My family and I visited one of these in 2005 and it was great fun. And yes, British locos can look strange and unusual to North Americans with their buffers, tank engines, tiny headlamps. My main model railway interest is actually in modelling British locos (although I do have a few North American ones as well).

    I think it's all relative as to which locos are "cartoonish and clowny"! :)
  6. shaygetz

    shaygetz Active Member

    I've always loved British steam for its color. I'd love to own a Duchess of Cornwall, that lavender would have my friends at the train club fainting dead away in the aisles.:thumb:
  7. 60103

    60103 Pooh Bah

    Mr Music: Gordon is the same class as Flying Scotsman. Awdry based all his engines on real ones, but his artists let him down. One artist didn't believe the loco as he drew it, so it came out differently. (Need to check details.) There was one (the same one?) who refused to go down to the station to see what they looked like. See the book The Thomas-the-Tank-Engine Man which is a biography of Awdry.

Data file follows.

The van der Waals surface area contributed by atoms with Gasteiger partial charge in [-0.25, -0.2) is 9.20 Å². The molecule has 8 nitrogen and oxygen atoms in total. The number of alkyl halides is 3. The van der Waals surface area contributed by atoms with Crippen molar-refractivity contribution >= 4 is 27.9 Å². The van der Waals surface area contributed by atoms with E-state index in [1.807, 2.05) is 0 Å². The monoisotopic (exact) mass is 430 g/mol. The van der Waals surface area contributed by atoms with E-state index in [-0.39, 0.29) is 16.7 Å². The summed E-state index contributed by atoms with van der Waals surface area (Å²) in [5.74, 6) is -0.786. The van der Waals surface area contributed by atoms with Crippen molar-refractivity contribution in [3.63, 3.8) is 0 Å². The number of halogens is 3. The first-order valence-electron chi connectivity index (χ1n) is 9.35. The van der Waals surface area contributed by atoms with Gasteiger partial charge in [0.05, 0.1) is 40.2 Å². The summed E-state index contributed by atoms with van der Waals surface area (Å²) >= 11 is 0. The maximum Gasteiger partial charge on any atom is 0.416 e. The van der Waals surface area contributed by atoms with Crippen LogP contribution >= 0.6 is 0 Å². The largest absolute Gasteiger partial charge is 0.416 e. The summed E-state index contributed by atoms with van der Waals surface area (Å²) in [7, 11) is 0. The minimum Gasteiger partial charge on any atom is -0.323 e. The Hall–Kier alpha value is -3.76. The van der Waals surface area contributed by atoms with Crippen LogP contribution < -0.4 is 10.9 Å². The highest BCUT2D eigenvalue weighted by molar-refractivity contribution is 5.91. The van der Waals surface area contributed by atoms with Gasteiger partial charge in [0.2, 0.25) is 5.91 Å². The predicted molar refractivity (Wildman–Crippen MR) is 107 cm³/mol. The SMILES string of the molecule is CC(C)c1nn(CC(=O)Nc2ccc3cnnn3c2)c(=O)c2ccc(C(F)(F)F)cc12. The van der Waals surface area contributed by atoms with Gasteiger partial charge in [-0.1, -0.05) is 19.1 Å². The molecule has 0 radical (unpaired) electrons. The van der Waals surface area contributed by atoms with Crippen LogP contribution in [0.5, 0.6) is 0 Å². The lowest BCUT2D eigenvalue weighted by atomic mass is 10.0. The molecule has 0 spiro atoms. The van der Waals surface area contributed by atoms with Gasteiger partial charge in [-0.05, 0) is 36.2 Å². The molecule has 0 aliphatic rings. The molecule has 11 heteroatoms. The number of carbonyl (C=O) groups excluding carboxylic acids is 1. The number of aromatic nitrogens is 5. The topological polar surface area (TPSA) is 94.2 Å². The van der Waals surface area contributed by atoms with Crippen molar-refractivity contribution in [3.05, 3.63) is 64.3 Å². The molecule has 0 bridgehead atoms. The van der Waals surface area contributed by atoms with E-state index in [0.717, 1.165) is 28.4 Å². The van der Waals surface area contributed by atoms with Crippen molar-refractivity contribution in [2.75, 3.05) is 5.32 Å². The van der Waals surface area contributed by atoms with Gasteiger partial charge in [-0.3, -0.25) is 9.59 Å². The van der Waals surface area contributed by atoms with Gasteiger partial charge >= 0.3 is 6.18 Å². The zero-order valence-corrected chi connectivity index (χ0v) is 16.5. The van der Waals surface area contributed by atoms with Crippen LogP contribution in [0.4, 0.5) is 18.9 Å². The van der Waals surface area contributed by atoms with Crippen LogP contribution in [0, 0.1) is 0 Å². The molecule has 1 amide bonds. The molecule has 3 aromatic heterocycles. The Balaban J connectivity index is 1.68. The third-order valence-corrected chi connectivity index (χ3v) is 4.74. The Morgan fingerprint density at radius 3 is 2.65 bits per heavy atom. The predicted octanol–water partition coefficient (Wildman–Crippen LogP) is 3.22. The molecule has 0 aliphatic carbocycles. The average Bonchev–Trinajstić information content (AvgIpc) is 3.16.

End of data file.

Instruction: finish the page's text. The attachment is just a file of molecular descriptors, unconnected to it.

Robert: have you been buying more Tri-Ang?
  8. RobertInOntario

    RobertInOntario Active Member

    Thanks, David. That's really interesting about Gordon's loco class, how all the locos were modelled after real ones, etc., and Awdry's problems with artists. Actually, I'm fascinated with biographical info and I did find an Awdry family website that had lots of interesting stuff on Awdry. I'm also intrigued that Awdry's father was (I believe) a railway man and so is Awdry's son. And it also sounds like the grandson is as well! -- I guess he almost has no choice. :)

    Actually, I read once that the success of the Thomas stories was due in part to the fact that they were quite realistic -- i.e., Awdry told fairly realistic stories about what trains do in real life -- mail trains, freight trains going to salt mines, passenger train runs, etc. You can learn a lot of railway stuff from simply reading these books!